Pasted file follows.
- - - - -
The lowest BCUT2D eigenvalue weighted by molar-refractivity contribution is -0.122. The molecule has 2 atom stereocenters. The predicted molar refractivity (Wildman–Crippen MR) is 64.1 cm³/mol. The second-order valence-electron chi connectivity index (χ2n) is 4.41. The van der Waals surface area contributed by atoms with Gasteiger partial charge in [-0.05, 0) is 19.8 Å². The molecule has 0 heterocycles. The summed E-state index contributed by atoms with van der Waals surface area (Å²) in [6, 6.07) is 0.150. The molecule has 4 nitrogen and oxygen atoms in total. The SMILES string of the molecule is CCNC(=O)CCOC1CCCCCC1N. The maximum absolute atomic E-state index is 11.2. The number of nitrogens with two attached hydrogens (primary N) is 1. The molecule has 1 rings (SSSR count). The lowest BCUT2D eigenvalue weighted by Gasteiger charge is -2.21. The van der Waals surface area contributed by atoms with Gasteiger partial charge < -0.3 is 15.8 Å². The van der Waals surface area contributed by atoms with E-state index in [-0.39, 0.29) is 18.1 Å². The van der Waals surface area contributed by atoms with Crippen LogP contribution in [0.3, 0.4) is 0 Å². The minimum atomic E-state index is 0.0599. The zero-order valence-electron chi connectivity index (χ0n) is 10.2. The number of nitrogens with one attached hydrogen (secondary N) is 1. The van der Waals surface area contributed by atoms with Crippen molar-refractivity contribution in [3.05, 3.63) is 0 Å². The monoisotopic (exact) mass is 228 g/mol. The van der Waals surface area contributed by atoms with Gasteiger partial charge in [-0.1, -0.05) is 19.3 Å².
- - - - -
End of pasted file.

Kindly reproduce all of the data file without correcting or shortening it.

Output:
The lowest BCUT2D eigenvalue weighted by molar-refractivity contribution is -0.122. The molecule has 2 atom stereocenters. The predicted molar refractivity (Wildman–Crippen MR) is 64.1 cm³/mol. The second-order valence-electron chi connectivity index (χ2n) is 4.41. The van der Waals surface area contributed by atoms with Gasteiger partial charge in [-0.05, 0) is 19.8 Å². The molecule has 0 heterocycles. The summed E-state index contributed by atoms with van der Waals surface area (Å²) in [6, 6.07) is 0.150. The molecule has 4 nitrogen and oxygen atoms in total. The SMILES string of the molecule is CCNC(=O)CCOC1CCCCCC1N. The maximum absolute atomic E-state index is 11.2. The number of nitrogens with two attached hydrogens (primary N) is 1. The molecule has 1 rings (SSSR count). The lowest BCUT2D eigenvalue weighted by Gasteiger charge is -2.21. The van der Waals surface area contributed by atoms with Gasteiger partial charge < -0.3 is 15.8 Å². The van der Waals surface area contributed by atoms with E-state index in [-0.39, 0.29) is 18.1 Å². The van der Waals surface area contributed by atoms with Crippen LogP contribution in [0.3, 0.4) is 0 Å². The minimum atomic E-state index is 0.0599. The zero-order valence-electron chi connectivity index (χ0n) is 10.2. The number of nitrogens with one attached hydrogen (secondary N) is 1. The van der Waals surface area contributed by atoms with Crippen molar-refractivity contribution in [3.05, 3.63) is 0 Å². The monoisotopic (exact) mass is 228 g/mol. The van der Waals surface area contributed by atoms with Gasteiger partial charge in [-0.1, -0.05) is 19.3 Å².